There has been a lot of hoopla in the media recently about celebrities giving their kids unusual (or just plain weird) names. That is nothing new in the South. The Tiny Kingdom has strict rules for naming children. Of course, this involves two decisions: what to name the child, and what to call the child. I don’t think a lot of parents have exercised good judgment on either the naming or calling parts.
There are specific rules for naming boys. The first one is named after the father. For some reason, men seem to be obsessed with having a son with the same name so that there are a lot of Jr.’s and III’s and even IV’s around here. The only reason we don’t have a lot of Henry the VIII’s and Thomas the X’s is that the Tiny Kingdom has not been around long enough.
So what do you call the boy? In my view, the bad idea is to call the child the same name as the father, so that for the next fifty years everyone refers to “Big David” and “Little David.” Isn’t “Little David” a bit emasculating? A better option is to give the kid a nickname, like Dave.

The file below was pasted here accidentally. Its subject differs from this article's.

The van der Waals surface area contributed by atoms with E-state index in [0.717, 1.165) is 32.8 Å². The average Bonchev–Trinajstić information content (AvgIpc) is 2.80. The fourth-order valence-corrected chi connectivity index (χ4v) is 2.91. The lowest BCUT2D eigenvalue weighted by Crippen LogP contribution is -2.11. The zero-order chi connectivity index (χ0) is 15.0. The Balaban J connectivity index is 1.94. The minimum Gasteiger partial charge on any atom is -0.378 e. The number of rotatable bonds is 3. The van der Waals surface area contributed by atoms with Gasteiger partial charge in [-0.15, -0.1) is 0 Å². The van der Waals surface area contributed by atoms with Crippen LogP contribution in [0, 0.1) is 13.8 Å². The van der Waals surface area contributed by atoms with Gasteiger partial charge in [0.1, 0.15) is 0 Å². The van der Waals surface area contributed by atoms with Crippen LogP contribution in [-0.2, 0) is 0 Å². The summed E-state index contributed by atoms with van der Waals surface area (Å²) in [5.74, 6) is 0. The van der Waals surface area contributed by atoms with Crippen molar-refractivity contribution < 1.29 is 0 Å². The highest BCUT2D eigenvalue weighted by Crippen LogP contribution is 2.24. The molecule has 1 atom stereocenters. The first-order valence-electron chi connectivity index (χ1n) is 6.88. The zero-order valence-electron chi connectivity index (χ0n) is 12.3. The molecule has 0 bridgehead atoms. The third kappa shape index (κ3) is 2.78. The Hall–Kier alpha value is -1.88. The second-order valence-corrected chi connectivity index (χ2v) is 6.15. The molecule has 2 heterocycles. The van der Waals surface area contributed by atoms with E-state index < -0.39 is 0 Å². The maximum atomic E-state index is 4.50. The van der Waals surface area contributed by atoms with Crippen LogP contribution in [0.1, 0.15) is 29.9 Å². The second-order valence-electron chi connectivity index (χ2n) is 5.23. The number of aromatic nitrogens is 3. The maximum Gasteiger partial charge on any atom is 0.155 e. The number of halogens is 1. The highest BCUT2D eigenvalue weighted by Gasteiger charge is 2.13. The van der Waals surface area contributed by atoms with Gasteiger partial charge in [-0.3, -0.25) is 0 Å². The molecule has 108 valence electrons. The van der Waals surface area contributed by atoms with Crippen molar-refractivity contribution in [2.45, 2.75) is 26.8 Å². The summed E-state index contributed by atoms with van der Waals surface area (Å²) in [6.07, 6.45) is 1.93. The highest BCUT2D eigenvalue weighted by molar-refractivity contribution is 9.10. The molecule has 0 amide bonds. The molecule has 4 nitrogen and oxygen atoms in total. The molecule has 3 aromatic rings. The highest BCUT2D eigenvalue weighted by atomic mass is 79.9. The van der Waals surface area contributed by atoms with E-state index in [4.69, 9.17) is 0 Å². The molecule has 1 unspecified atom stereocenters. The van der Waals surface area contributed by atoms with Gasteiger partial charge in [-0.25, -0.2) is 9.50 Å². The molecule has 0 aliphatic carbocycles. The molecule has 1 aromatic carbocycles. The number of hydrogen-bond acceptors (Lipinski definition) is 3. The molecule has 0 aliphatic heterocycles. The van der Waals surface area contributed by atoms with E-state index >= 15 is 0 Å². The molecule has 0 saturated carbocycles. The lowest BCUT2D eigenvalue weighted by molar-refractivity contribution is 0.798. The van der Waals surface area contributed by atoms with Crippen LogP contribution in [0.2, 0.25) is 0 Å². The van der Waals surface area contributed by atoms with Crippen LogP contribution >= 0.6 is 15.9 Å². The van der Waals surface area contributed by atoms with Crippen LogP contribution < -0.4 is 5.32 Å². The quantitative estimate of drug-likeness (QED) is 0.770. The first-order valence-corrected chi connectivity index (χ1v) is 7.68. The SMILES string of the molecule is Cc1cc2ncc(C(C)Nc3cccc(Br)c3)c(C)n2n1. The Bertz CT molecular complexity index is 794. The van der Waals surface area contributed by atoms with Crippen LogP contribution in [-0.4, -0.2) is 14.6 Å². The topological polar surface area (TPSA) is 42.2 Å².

However, many people opt for The Awkward Other Name. Thus, if the father is John Bromberg White, instead of calling the kid “Jack,” (best choice) the kid will be called “Bromberg” or “Brom” or “Berg” or some such nonsense.
The rules change if the child is a III. These children are traditionally called “Trip” or “Tripp” or “Trey” (or even “Tres” if you are Southern-Hispanic). It is also permissible to call a III “Bo” for no apparent reason.
Subsequent boys are either given fashionable Biblical names (Noah, Ethan, Caleb, Jeremiah) or other family names (Sterling, Oakdale, Withers, Trout). If you look at a team roster in the Tiny Kingdom, you might think you were looking at a list of the members of Parliament, not a bunch of six-year-old soccer players.
The rules for girls are also widely understood. The first girl is given the mother’s maiden name, except in the most extreme cases. Thus, there are many girls with names like “Harris” and “Bradford” and “Elliott.” I suppose this is okay, although it means there are a lot of females walking around the Tiny Kingdom with male names. I personally believe this is a huge waste of girly names. I had a million names for girls picked out, and I was so sure Porter was going to be a girl that I called him “Amelia” right until the time he was born and I saw his privates. At that point I had to make a change.